It is not known how many legal or illegal antiquities importers brought into the U.S. from Iraq last year. What is known is that declared imports of "antiques" classified under HTS 9706 originated from a war zone where cultural heritage is in jeopardy. What commodities were exactly shipped to American ports of entry and why, in fact, did the bulk of declared HTS 9706 commodities originating from Iraq--$3,330,619 worth--get shipped to New York City remains a mystery, at least for now.
Were these imports deliberately misclassified to plausibly conceal illegally dug-up ancient tablets, foundation cones, sculptures, and more? Possibly. Or did a legal trade in vintage trays and antique coffee pots actually spike for some reason because of the conflict? Customs officials should find out for certain, particularly given the identified threat posed to archaeological site looting and museum and storehouse theft as a result of the unrest in Iraq.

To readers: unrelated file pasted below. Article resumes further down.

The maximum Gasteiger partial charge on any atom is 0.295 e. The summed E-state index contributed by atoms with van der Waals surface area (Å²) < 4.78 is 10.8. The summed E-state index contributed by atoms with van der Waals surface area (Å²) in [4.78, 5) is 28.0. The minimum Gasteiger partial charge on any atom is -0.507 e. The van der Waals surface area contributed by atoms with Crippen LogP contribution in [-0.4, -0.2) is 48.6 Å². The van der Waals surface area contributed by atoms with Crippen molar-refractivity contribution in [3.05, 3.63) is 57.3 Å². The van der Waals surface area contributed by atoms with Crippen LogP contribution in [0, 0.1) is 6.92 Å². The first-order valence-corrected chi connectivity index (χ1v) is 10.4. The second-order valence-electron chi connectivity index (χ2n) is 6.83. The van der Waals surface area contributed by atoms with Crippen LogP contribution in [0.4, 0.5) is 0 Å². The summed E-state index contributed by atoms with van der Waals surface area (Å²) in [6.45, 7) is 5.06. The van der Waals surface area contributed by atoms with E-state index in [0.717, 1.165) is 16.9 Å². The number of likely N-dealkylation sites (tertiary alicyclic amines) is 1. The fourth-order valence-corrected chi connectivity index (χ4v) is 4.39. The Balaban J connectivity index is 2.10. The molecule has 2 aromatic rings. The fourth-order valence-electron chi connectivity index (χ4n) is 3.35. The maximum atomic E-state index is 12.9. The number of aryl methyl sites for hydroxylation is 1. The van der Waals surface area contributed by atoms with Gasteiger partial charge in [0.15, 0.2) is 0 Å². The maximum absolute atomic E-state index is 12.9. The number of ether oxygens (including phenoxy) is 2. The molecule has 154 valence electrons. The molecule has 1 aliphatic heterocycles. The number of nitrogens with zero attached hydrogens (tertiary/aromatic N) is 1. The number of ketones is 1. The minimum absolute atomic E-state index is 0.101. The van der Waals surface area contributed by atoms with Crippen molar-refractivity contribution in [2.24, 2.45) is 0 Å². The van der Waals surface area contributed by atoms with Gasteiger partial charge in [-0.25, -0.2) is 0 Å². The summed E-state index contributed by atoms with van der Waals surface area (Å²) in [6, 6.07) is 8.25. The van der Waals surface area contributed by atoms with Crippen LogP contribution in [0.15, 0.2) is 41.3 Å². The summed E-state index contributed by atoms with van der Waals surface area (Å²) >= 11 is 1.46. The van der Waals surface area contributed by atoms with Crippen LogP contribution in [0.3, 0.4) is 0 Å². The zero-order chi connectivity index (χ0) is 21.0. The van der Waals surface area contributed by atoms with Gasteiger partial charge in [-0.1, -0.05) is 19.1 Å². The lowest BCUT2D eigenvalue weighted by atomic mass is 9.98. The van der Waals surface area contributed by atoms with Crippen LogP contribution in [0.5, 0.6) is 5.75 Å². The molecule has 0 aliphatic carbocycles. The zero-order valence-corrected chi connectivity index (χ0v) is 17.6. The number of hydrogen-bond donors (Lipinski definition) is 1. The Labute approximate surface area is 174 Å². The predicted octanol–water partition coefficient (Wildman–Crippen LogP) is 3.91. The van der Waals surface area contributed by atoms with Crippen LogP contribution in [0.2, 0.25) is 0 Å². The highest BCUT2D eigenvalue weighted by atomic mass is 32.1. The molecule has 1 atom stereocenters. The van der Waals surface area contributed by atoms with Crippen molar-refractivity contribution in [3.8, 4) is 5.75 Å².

Until the fighting subsides, and until customs officials learn more about the unanswered questions swirling around American imports of Iraqi cultural heritage goods, collectors would be well-advised not to buy heritage material from the region, or at least exercise rigorous due diligence when buying, in order to steer clear of acquiring potential ISIS loot.
Photo credit: Sam LeVan
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